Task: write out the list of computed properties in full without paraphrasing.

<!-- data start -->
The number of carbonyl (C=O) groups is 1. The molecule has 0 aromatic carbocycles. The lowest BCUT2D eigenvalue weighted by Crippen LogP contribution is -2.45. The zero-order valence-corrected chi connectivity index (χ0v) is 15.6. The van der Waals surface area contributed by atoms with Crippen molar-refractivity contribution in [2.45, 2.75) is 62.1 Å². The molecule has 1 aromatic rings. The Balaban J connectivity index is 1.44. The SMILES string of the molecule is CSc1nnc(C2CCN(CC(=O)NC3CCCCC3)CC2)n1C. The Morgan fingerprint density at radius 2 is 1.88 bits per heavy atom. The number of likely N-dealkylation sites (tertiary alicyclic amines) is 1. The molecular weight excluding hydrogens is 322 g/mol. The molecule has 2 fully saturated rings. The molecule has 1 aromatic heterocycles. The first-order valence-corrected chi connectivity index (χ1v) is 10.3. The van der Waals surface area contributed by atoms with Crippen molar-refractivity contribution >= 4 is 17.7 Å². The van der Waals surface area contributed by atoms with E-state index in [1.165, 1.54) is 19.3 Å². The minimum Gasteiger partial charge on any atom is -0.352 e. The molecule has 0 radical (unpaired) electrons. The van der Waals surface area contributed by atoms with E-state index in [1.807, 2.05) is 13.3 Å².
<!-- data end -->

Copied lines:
The number of carbonyl (C=O) groups is 1. The molecule has 0 aromatic carbocycles. The lowest BCUT2D eigenvalue weighted by Crippen LogP contribution is -2.45. The zero-order valence-corrected chi connectivity index (χ0v) is 15.6. The van der Waals surface area contributed by atoms with Crippen molar-refractivity contribution in [2.45, 2.75) is 62.1 Å². The molecule has 1 aromatic rings. The Balaban J connectivity index is 1.44. The SMILES string of the molecule is CSc1nnc(C2CCN(CC(=O)NC3CCCCC3)CC2)n1C. The Morgan fingerprint density at radius 2 is 1.88 bits per heavy atom. The number of likely N-dealkylation sites (tertiary alicyclic amines) is 1. The molecular weight excluding hydrogens is 322 g/mol. The molecule has 2 fully saturated rings. The molecule has 1 aromatic heterocycles. The first-order valence-corrected chi connectivity index (χ1v) is 10.3. The van der Waals surface area contributed by atoms with Crippen molar-refractivity contribution >= 4 is 17.7 Å². The van der Waals surface area contributed by atoms with E-state index in [1.165, 1.54) is 19.3 Å². The minimum Gasteiger partial charge on any atom is -0.352 e. The molecule has 0 radical (unpaired) electrons. The van der Waals surface area contributed by atoms with E-state index in [1.807, 2.05) is 13.3 Å².